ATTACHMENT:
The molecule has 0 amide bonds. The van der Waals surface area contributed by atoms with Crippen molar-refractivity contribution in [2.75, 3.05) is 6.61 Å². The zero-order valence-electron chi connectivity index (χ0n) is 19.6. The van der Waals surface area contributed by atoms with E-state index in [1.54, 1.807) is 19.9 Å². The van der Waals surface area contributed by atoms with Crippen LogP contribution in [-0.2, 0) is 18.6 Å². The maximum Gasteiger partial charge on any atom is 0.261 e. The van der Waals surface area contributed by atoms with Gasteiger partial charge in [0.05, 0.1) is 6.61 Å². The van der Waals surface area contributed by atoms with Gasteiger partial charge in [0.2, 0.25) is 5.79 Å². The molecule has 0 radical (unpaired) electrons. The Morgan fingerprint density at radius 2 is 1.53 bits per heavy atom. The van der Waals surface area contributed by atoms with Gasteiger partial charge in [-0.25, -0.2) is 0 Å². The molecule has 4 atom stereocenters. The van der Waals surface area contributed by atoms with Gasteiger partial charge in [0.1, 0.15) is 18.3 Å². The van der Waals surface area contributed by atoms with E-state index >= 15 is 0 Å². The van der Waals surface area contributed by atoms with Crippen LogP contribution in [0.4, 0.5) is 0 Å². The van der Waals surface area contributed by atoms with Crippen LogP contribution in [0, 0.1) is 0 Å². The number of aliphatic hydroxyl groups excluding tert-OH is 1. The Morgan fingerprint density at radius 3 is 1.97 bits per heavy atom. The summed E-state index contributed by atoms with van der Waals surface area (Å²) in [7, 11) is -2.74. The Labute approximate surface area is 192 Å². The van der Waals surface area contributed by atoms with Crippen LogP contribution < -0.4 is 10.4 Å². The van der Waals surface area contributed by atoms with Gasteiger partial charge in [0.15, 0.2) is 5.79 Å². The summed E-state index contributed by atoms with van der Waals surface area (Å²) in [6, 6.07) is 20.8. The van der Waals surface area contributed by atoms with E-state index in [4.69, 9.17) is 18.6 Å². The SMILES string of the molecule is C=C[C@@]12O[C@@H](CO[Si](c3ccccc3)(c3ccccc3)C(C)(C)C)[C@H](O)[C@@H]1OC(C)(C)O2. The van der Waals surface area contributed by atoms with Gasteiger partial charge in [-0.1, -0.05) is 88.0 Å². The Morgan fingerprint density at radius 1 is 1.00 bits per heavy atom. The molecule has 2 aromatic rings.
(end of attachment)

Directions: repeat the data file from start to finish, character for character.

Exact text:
The molecule has 0 amide bonds. The van der Waals surface area contributed by atoms with Crippen molar-refractivity contribution in [2.75, 3.05) is 6.61 Å². The zero-order valence-electron chi connectivity index (χ0n) is 19.6. The van der Waals surface area contributed by atoms with E-state index in [1.54, 1.807) is 19.9 Å². The van der Waals surface area contributed by atoms with Crippen LogP contribution in [-0.2, 0) is 18.6 Å². The maximum Gasteiger partial charge on any atom is 0.261 e. The van der Waals surface area contributed by atoms with Gasteiger partial charge in [0.05, 0.1) is 6.61 Å². The van der Waals surface area contributed by atoms with Gasteiger partial charge in [0.2, 0.25) is 5.79 Å². The molecule has 0 radical (unpaired) electrons. The Morgan fingerprint density at radius 2 is 1.53 bits per heavy atom. The van der Waals surface area contributed by atoms with Gasteiger partial charge in [-0.25, -0.2) is 0 Å². The molecule has 4 atom stereocenters. The van der Waals surface area contributed by atoms with Gasteiger partial charge in [0.1, 0.15) is 18.3 Å². The van der Waals surface area contributed by atoms with E-state index >= 15 is 0 Å². The van der Waals surface area contributed by atoms with Crippen LogP contribution in [0.4, 0.5) is 0 Å². The van der Waals surface area contributed by atoms with Crippen LogP contribution in [0, 0.1) is 0 Å². The number of aliphatic hydroxyl groups excluding tert-OH is 1. The Morgan fingerprint density at radius 3 is 1.97 bits per heavy atom. The summed E-state index contributed by atoms with van der Waals surface area (Å²) in [7, 11) is -2.74. The Labute approximate surface area is 192 Å². The van der Waals surface area contributed by atoms with Crippen LogP contribution < -0.4 is 10.4 Å². The van der Waals surface area contributed by atoms with Gasteiger partial charge in [0.15, 0.2) is 5.79 Å². The summed E-state index contributed by atoms with van der Waals surface area (Å²) in [6, 6.07) is 20.8. The van der Waals surface area contributed by atoms with E-state index in [4.69, 9.17) is 18.6 Å². The SMILES string of the molecule is C=C[C@@]12O[C@@H](CO[Si](c3ccccc3)(c3ccccc3)C(C)(C)C)[C@H](O)[C@@H]1OC(C)(C)O2. The van der Waals surface area contributed by atoms with Gasteiger partial charge in [-0.1, -0.05) is 88.0 Å². The Morgan fingerprint density at radius 1 is 1.00 bits per heavy atom. The molecule has 2 aromatic rings.